by Bob Clark
John Charles ends the meeting with “The Purloined Letter”
The Oregon House Revenue Committee met March 7 and 8, last week, on various proposals to increase property taxes, essentially proposals aimed at eliminating or weakening Measures 5 and 50. (I review these proposals in “Oregon House takes up Property taxes tomorrow,” Oregon Catalyst, March 6, 2013.)
In summarizing this meeting, I would say key House Revenue Committee members voiced resistance to referring any property tax increase proposals to voters, at this time. (This may be in keeping with Governor Kitzhaber’s agenda for this legislative session. The Governor reportedly spoke patience to those in education about tax increase proposals leading up to this year’s legislative session.) Committee Chair Barnhart (D-Central Lane and Linn Counties) voiced skepticism about referring the proposals at this time, a skepticism echoed by Representative Berger (R-Salem).
Representative Conger (R-Bend) voiced strong resistance to changing existing property tax rates and mechanisms. There were three representatives who revealed a level of support for lifting property tax limits, although the passion with which they spoke was rather low key. (Of course, those of us who want to stick with existing property tax rates and mechanisms should not take much solace in these statements of House Revenue Committee members. Lest we forget our Yogi Berra-ism: “It’s not over, until it’s over.”)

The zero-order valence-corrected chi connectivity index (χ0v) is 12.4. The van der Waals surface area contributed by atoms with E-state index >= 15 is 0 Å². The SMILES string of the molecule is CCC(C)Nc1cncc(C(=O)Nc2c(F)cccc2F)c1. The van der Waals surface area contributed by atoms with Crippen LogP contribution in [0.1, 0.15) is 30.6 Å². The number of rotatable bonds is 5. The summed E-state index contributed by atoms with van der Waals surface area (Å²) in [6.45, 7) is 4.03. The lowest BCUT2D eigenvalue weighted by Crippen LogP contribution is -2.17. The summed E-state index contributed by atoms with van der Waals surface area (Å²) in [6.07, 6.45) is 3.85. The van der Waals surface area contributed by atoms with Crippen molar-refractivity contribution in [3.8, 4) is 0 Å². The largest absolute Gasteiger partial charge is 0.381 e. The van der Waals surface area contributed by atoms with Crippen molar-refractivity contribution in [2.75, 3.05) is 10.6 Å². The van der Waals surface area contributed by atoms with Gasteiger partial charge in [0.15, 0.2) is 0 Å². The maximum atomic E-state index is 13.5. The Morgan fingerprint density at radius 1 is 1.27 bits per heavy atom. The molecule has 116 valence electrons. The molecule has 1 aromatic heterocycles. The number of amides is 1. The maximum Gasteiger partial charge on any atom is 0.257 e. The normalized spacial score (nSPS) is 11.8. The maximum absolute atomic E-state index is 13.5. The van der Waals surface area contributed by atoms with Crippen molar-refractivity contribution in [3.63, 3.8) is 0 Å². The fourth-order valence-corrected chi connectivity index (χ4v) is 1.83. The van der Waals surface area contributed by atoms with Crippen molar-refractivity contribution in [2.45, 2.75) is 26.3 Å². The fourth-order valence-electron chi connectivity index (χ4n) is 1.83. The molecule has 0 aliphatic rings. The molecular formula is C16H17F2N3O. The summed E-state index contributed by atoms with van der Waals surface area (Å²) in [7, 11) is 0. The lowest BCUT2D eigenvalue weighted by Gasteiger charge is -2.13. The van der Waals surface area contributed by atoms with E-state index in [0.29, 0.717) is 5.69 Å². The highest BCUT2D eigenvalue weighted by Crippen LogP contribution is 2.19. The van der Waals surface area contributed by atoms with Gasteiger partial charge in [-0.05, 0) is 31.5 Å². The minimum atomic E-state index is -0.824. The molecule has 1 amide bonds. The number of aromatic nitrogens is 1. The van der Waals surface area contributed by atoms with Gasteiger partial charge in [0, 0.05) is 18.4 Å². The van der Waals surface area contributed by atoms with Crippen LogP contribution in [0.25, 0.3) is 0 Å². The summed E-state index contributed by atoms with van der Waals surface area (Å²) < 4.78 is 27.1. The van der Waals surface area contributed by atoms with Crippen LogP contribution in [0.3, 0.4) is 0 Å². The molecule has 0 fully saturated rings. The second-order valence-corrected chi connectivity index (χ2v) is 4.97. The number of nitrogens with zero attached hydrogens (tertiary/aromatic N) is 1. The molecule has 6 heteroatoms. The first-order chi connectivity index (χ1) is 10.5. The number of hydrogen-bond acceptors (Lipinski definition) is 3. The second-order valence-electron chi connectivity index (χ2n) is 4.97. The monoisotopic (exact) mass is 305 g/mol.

Judging from this House Revenue Committee meeting, the greatest risk to existing property tax rate limits and mechanisms very well might come via initiative measures launched by Oregon’s various state and local government employee unions. A union representative, American Federation of State and Municipal Employee Union, testified at the meeting saying his city’s police department has struggled for funding because of property tax compression; whereupon, Chair Barnhart seem to say, let the campaign begin. One has to wonder, though, if PERS (Oregon’s Public Employee Retirement System) is indeed reformed so as to curve public employee retirement benefits; won’t a significant portion of public employees and retirees be less inclined to also vote themselves a property tax increase (kind of a double whammy to their pocketbooks). So, maybe there is some hope in keeping existing property tax rate limits and mechanisms, although the drumbeat of property tax inequity stories doesn’t help instill much confidence in such a hope.
A Rather Selective Fairness Argument
The League of Oregon Cities testified in support of the proposals to lift property taxes, arguing in part existing property tax rate limits distort voting by citizens whose property tax bills are compressed. Other supporters of lifting property tax rates also presented the same testimony, saying in essence it is unfair for voters who won’t get a property tax increase because of compression to vote in favor of new local property taxes. So, the argument goes: a voter who is up against property tax rate limits doesn’t mind voting in favor of an operating levy; because he or she will not bear any of its additional costs. This begs a much larger question, as if you think it unfair for this particular voter to vote others taxes, what about the hundreds of thousands of Oregon voters who are without material real property who routinely vote in favor of property tax increases, borne by those with homes and other real property? Now, being a homeowner myself, I might lessen my opposition against increasing property tax limits if persons without material real property (non-home owners) were ineligible to vote on property tax measures. The Chair and other Representatives on the House Revenue Committee took briefly to the deeper question of tax fairness and efficiency, and opined such taxation is the matter of imperfect politics.